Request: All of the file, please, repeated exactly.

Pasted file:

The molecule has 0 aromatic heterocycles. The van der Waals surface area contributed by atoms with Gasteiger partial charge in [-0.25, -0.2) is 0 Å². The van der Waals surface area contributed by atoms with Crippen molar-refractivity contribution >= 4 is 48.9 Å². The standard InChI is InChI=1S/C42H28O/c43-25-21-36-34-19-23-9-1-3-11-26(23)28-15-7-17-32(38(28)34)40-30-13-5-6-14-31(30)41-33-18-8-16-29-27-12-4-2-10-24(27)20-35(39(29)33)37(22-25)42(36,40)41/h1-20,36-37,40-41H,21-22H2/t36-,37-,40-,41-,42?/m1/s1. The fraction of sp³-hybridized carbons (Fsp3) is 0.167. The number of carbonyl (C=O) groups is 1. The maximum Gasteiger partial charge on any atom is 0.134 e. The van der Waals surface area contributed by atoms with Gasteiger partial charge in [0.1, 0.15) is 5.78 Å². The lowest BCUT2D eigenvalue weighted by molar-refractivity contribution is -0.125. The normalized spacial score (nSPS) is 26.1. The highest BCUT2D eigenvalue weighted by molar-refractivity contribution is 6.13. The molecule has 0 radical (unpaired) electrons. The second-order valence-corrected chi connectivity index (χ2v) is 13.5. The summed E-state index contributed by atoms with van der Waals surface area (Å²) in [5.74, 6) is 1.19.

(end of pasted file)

The molecule has 0 aromatic heterocycles. The van der Waals surface area contributed by atoms with Gasteiger partial charge in [-0.25, -0.2) is 0 Å². The van der Waals surface area contributed by atoms with Crippen molar-refractivity contribution >= 4 is 48.9 Å². The standard InChI is InChI=1S/C42H28O/c43-25-21-36-34-19-23-9-1-3-11-26(23)28-15-7-17-32(38(28)34)40-30-13-5-6-14-31(30)41-33-18-8-16-29-27-12-4-2-10-24(27)20-35(39(29)33)37(22-25)42(36,40)41/h1-20,36-37,40-41H,21-22H2/t36-,37-,40-,41-,42?/m1/s1. The fraction of sp³-hybridized carbons (Fsp3) is 0.167. The number of carbonyl (C=O) groups is 1. The maximum Gasteiger partial charge on any atom is 0.134 e. The van der Waals surface area contributed by atoms with Gasteiger partial charge in [0.1, 0.15) is 5.78 Å². The lowest BCUT2D eigenvalue weighted by molar-refractivity contribution is -0.125. The normalized spacial score (nSPS) is 26.1. The highest BCUT2D eigenvalue weighted by molar-refractivity contribution is 6.13. The molecule has 0 radical (unpaired) electrons. The second-order valence-corrected chi connectivity index (χ2v) is 13.5. The summed E-state index contributed by atoms with van der Waals surface area (Å²) in [5.74, 6) is 1.19.